The band's sound was also influenced by the personnel changes we had gone through. Charlie had been replaced by Mike Holbrook on bass, and after going through several drummers, Mike Rogers was eventually replaced by Jerry Fields. Although Charlie and Mike were integral to the formation of the band, they weren't naturals on the instruments we had thrust upon them. Considering they had never played before we asked them to, they did an incredible job, but as our material grew more complex, we needed someone else.
When we worked up our material with Mike and Jerry, they infused the music with their own energy and ideas. Jerry elaborates, "We got into playing with different time signatures simultaneously. There are sections in `Evans' that are like that. Half the band would be playing in 5/4 while the other half was in 4/4. It would create a tension and then it would resolve every 20 beats (4 bars of 5, or 5 bars of 4 equals 20). Everything would be going apeshit and it seemed like everybody was doing their own thing and all of a sudden we'd just hit this one place at the same time."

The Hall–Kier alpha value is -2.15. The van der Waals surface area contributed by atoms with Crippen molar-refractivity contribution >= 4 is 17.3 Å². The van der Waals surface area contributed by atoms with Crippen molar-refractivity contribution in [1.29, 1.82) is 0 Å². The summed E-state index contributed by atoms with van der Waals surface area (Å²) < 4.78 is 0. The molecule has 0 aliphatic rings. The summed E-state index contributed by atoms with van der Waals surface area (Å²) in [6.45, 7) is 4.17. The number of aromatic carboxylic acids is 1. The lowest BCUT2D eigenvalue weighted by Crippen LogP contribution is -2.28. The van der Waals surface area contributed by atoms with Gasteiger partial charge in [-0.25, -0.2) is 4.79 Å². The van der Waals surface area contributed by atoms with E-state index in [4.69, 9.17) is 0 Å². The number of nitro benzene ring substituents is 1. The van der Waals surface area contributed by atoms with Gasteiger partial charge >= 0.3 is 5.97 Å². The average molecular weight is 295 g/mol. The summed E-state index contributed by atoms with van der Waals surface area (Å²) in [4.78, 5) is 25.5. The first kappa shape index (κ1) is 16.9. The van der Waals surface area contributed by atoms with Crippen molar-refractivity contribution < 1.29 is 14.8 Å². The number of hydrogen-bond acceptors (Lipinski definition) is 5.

We began to play out more and more, doing everything from small clubs to pop festivals with audiences of over 300,000. We played with Jimi Hendrix, Captain Beefhart and the Magic Band, the original Procol Harum (the best live band I ever heard), Mahavishnu Orchestra, Peter Greene's Fleetwood Mac (the loudest band we ever played with), John Mayall, N.R.B.Q. (the first time Al Anderson played with them), B.B. King, and Country Joe and the Fish. We started the Country Joe concert by shouting at the audience, "Give me an S, Give me an O, Give me an F, Give me an A. What's that spell?"